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It looks like Dodge Hellonen won’t be dodging accountability after a judge sentenced the active-duty Marine to probation and 279 hours of community service–one hour for every Marine killed or wounded during the American Civil War.
Hellonen is one of three Marines known to have stormed the U.S. Capitol building on Jan. 6, 2021 in an attempt to violently overthrow the government and place Donald Trump back in power.
U.S. District Judge Ana Reyes said she couldn’t understand why Hellonen violated his oath to protect the constitution “against all enemies, foreign and domestic,” the Guardian reported on Tuesday.
Hellonen, 24, is just the first of three Marines who face sentencing for their roles in placing their personal ideologies above the peaceful transfer of power.
“I take full responsibility for my actions and I’ll carry this with me for the rest of my life,” Hellonen told the judge.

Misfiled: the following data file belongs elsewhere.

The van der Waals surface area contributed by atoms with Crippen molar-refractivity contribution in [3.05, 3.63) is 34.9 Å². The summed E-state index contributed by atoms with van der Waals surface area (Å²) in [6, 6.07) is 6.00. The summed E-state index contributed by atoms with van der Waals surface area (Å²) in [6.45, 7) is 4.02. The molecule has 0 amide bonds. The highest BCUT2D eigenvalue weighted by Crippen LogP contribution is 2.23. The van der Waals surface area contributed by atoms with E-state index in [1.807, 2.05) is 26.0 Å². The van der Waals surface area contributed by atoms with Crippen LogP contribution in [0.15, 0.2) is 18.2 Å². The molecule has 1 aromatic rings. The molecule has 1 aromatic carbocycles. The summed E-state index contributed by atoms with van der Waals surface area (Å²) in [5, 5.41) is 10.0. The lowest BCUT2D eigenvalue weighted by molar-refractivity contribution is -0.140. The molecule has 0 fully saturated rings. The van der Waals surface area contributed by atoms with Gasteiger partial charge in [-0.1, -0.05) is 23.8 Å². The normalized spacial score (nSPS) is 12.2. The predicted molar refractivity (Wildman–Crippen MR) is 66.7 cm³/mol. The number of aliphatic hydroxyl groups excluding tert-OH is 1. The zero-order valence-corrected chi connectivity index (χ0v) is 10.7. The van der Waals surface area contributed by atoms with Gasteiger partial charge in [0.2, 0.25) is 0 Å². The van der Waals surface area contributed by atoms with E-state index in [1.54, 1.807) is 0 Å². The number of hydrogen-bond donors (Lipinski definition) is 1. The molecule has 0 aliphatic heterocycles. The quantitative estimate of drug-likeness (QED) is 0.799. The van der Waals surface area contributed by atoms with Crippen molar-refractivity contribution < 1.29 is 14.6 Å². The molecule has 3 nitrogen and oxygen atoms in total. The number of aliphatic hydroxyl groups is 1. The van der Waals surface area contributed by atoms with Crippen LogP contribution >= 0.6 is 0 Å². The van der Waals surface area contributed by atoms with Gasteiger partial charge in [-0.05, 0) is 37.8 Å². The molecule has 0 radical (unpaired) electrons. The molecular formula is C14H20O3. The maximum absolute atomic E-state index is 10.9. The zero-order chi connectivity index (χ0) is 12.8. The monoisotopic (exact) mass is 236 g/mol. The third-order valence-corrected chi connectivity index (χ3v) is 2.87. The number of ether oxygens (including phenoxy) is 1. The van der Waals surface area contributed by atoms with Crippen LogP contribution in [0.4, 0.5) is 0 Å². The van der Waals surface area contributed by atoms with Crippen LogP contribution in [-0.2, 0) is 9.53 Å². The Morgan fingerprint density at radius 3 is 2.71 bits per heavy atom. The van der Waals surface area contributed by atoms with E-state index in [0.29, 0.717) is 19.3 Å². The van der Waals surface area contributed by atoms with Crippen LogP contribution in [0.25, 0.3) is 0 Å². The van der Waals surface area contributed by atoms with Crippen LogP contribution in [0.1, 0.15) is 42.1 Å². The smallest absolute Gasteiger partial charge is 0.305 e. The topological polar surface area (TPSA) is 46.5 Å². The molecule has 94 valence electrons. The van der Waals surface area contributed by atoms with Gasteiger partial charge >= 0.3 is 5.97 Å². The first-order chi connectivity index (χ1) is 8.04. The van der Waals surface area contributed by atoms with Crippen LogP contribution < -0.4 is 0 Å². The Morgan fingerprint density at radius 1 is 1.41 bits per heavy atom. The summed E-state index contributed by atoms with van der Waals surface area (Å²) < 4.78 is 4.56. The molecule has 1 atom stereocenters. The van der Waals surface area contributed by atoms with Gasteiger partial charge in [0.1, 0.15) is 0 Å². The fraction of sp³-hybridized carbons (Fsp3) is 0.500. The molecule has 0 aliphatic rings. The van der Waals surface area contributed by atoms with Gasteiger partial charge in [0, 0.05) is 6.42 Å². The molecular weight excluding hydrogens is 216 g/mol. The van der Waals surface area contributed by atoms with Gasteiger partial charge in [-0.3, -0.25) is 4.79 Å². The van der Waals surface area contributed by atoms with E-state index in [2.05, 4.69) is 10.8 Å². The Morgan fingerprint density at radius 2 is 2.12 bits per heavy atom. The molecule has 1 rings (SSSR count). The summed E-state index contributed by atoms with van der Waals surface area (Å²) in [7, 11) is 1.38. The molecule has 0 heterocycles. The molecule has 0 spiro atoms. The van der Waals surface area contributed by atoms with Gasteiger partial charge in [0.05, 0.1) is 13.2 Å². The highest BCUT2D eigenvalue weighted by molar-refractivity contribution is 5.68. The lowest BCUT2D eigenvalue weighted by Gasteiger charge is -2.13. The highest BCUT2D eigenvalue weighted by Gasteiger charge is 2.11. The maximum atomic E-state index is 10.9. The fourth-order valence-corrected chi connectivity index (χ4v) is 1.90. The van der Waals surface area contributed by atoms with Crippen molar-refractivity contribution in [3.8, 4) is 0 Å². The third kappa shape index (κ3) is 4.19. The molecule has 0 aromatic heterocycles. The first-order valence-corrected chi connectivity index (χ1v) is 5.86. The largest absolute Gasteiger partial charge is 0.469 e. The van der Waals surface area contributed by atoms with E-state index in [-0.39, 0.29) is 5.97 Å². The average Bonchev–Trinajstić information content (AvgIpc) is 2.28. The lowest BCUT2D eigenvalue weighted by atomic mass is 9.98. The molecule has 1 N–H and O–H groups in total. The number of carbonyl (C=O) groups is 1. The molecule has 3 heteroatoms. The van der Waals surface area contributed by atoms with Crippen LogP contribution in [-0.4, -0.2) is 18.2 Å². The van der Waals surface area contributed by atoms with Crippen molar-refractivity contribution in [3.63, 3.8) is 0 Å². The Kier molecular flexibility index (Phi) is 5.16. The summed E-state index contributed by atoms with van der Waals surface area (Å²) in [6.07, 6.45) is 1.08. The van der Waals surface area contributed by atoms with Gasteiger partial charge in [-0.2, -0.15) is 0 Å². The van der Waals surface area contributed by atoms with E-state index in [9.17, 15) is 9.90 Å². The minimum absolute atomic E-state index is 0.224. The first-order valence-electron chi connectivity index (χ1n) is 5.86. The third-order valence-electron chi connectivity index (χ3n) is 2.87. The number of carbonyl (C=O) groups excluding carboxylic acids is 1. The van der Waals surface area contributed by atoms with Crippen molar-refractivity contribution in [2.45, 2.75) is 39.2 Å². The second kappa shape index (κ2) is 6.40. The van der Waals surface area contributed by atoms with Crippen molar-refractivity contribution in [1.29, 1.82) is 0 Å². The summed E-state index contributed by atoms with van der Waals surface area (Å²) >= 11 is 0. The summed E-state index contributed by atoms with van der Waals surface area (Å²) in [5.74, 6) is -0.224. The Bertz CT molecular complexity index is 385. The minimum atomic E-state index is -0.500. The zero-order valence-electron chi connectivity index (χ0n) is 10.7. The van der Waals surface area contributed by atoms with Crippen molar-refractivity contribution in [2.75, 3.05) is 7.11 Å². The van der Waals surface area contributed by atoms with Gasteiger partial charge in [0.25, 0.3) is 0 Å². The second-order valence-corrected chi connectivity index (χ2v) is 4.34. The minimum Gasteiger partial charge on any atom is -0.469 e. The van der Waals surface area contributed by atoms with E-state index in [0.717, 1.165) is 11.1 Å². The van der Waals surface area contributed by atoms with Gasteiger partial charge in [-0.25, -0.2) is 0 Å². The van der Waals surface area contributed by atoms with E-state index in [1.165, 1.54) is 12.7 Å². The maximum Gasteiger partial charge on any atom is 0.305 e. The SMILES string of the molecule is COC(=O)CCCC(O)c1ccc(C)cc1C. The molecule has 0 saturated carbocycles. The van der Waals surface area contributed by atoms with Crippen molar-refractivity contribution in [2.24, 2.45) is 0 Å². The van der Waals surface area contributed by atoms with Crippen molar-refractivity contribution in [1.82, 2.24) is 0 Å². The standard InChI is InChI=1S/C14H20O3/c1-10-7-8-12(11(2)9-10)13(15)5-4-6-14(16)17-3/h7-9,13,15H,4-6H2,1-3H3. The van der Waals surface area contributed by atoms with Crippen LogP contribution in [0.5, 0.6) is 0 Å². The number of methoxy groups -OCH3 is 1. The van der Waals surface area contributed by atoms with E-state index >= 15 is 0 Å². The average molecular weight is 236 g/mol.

Extremism in the U.S. military
Notably, the sentencing of the active-duty marine highlights the struggle U.S. military officials are having as they try to weed out extremist groups from their ranks.
Shortly after Biden took office, Defense Secretary Lloyd Austin, the first Black man to serve in the role, ordered a one-day stand down of the military in order to discuss extremism and implement reforms.
“We owe it to the oath we each took and the trust the American people have in our institution,” his memo stated.
Meanwhile, a USA Today investigation July of 2023 found many of the reforms Sec. Austin sought to introduce either haven’t happened or haven’t produced results.
Ultimately, Republicans have been largely resistant to criticizing the ideologies of service members.
Alabama Republican Sen. Tommy Tuberville has been the loudest voice of opposition. Earlier this year he refused to say white supremacists are racist in interviews with media. He finally relented in July and admitted that they are indeed racist by definition.
Yet, he’s still holding up dozens of new military appointments because of the Pentagon’s policy on abortions.
While Republicans and the FBI have launched investigations into Black Identity Extremists in an effort to go after nonviolent Black Lives Matter Protesters, they seem much less enthusiastic about eliminating white domestic extremists from the military.
In total, more than 600 people have been sentenced for federal crimes related to the Jan. 6 insurrection. Over 100 of them have served in the U.S. military, an Associated Press review of court records found.